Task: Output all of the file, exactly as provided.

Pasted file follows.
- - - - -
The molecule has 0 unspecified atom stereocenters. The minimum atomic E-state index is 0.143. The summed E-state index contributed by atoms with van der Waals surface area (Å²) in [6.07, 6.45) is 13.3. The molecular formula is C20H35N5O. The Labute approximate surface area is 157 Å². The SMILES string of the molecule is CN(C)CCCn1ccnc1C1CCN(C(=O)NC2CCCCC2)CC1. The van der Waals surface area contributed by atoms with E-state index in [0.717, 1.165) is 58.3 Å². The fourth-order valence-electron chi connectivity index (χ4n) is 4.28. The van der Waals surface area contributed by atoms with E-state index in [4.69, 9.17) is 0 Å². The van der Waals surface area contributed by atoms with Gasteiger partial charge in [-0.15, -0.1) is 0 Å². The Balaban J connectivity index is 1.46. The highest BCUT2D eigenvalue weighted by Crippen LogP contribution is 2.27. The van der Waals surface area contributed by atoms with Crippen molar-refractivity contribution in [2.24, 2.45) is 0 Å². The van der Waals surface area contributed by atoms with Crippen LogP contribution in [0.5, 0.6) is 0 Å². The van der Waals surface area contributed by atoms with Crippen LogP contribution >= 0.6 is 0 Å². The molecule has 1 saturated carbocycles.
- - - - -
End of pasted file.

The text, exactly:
The molecule has 0 unspecified atom stereocenters. The minimum atomic E-state index is 0.143. The summed E-state index contributed by atoms with van der Waals surface area (Å²) in [6.07, 6.45) is 13.3. The molecular formula is C20H35N5O. The Labute approximate surface area is 157 Å². The SMILES string of the molecule is CN(C)CCCn1ccnc1C1CCN(C(=O)NC2CCCCC2)CC1. The van der Waals surface area contributed by atoms with E-state index in [0.717, 1.165) is 58.3 Å². The fourth-order valence-electron chi connectivity index (χ4n) is 4.28. The van der Waals surface area contributed by atoms with E-state index in [4.69, 9.17) is 0 Å². The van der Waals surface area contributed by atoms with Gasteiger partial charge in [-0.15, -0.1) is 0 Å². The Balaban J connectivity index is 1.46. The highest BCUT2D eigenvalue weighted by Crippen LogP contribution is 2.27. The van der Waals surface area contributed by atoms with Crippen molar-refractivity contribution in [2.24, 2.45) is 0 Å². The van der Waals surface area contributed by atoms with Crippen LogP contribution in [0.5, 0.6) is 0 Å². The van der Waals surface area contributed by atoms with Crippen LogP contribution >= 0.6 is 0 Å². The molecule has 1 saturated carbocycles.